Don't count on a DeMarco Murray revival in Tennessee
I don’t know that I’ve ever before seen the odd mixture of joy and confusion displayed by Eagles fans reacting to the news that running back DeMarco Murray was dealt to the Titans. No one could believe someone actually wanted him, and no one could believe they actually received something in return (a move up from pick 113 to 100 in the fourth round).
So how did the NFL’s leading rusher and offensive player of the year from 2014 become public enemy No. 1 for Eagles fans in the span of less than a year? Put bluntly, Murray had given up. How many times in the history of the NFL have you seen a running back slide when trying to convert a 3rd and 1?
The clip is now infamous, and even though Murray was awarded the first down, by the letter of the rule book he should have been marked short. The change of scenery was a necessity. The guy sliding above is not the same one Murray himself described at his introductory press conference:
“You want to physically impose your will on the other team. Want to finish runs.”
If that was Murray’s only issue in Philadelphia, I could get on board with the trade. But the more I watch his runs, and the more I dig into the data, the more concerns I have with him ever getting back to his 2014 form. One of Murray’s signature attributes in Dallas was his ability to bounce inside runs to the edge, hit a stiff arm, and turn poorly blocked runs into big gains. In Philadelphia, that ability was non-existent. Below are his stats on runs that ended up wide of the tight ends (or equivalent if none) the past two seasons:
Those numbers look like two completely different players. Now some of that was schematic (which we’ll get to later), but much of it was due to his declining burst as a runner. Murray simply couldn’t get the edge against defensive ends and linebackers as much as he did in Dallas. Below you can see Murray getting caught from behind by a linebacker. That’s not a good sign for a 217-pound, non-power back.
The lingering hamstring issue obviously didn’t help, however with his age (28) and injury history (averaging 589 snaps a season for his career) it’s not crazy to think that the juice may never come back.
If there is one silver lining for the Titans, its Murray’s production from shotgun compared to his production with the quarterback under center.
The sample size is obviously not ideal, but I believe it speaks to a larger issue schematically that we saw in Philadelphia. Even though almost every team in the NFL will run inside/outside zone, the execution for each are different. Philadelphia coaches their zone runs to go as laterally as any team in the league and they run them almost exclusively from the gun causing flatter angles at the mesh point. As we can see Murray’s shoulders were aiming far more east and west than north and south on handoffs in Philadelphia compared to Dallas, where 94 percent of his carries came from under center.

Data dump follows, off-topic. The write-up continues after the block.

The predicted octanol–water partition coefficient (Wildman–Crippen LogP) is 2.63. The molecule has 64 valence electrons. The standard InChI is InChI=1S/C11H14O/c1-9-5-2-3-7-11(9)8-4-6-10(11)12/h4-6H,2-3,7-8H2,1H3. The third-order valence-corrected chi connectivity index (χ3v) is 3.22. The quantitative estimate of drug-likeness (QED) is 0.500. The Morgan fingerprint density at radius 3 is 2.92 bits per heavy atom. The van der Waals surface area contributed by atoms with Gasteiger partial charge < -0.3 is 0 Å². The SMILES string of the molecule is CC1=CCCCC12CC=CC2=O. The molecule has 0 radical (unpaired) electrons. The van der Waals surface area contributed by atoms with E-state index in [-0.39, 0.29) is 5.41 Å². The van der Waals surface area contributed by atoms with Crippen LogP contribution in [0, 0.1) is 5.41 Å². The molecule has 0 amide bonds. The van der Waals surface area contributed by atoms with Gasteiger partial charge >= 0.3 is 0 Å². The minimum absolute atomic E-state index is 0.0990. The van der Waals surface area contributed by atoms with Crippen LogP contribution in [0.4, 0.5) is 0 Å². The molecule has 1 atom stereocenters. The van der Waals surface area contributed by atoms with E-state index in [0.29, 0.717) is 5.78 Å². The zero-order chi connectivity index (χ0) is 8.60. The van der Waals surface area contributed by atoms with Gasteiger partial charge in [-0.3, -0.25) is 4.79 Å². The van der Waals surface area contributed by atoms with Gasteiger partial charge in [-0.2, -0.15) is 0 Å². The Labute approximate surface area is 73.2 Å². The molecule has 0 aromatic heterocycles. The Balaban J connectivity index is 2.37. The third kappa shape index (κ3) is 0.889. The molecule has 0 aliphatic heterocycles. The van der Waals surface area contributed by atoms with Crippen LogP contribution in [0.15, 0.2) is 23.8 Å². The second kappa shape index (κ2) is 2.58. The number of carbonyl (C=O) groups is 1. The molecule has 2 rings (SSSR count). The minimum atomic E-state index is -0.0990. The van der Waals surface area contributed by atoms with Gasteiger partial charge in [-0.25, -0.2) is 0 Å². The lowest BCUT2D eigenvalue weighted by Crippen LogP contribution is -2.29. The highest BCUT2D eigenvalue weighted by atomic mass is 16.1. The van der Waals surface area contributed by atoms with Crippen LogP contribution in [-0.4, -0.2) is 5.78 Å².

The theory here is that it extends the contain players and in turn widens the interior gaps. But for Murray it was essentially taking away his biggest strength, because he couldn’t suck in those same contain players to catch them out of position, because he was already tipping his hand. As you see, the results in Philly were dreadful:
|Run Type||YPC||Yards Before Contact||YAC||Attempts|
The good news for Tennessee in relation to Murray is that coach Mike Mularkey already said they’ll be under center more than they are in the shotgun in 2016. Unfortunately, this change takes away most of Marcus Mariota’s threat as a runner and takes him out of his comfort zone as a passer. Scheming to fit your running back’s talents instead of your quarterback’s seems like an outdated methodology.
The bottom line is that the Titans traded backwards in the fourth round to pay a 28-year old running back with an extensive injury history, who is coming off the worst season of his career, at least $12 million over the next two seasons. Those numbers are almost the same as backs like Lamar Miller, Chris Ivory, and Doug Martin got this past offseason. All of this for the chance that Murray can recapture one season where he ran well behind our highest-graded offensive line. The risk here doesn’t seem close to the reward.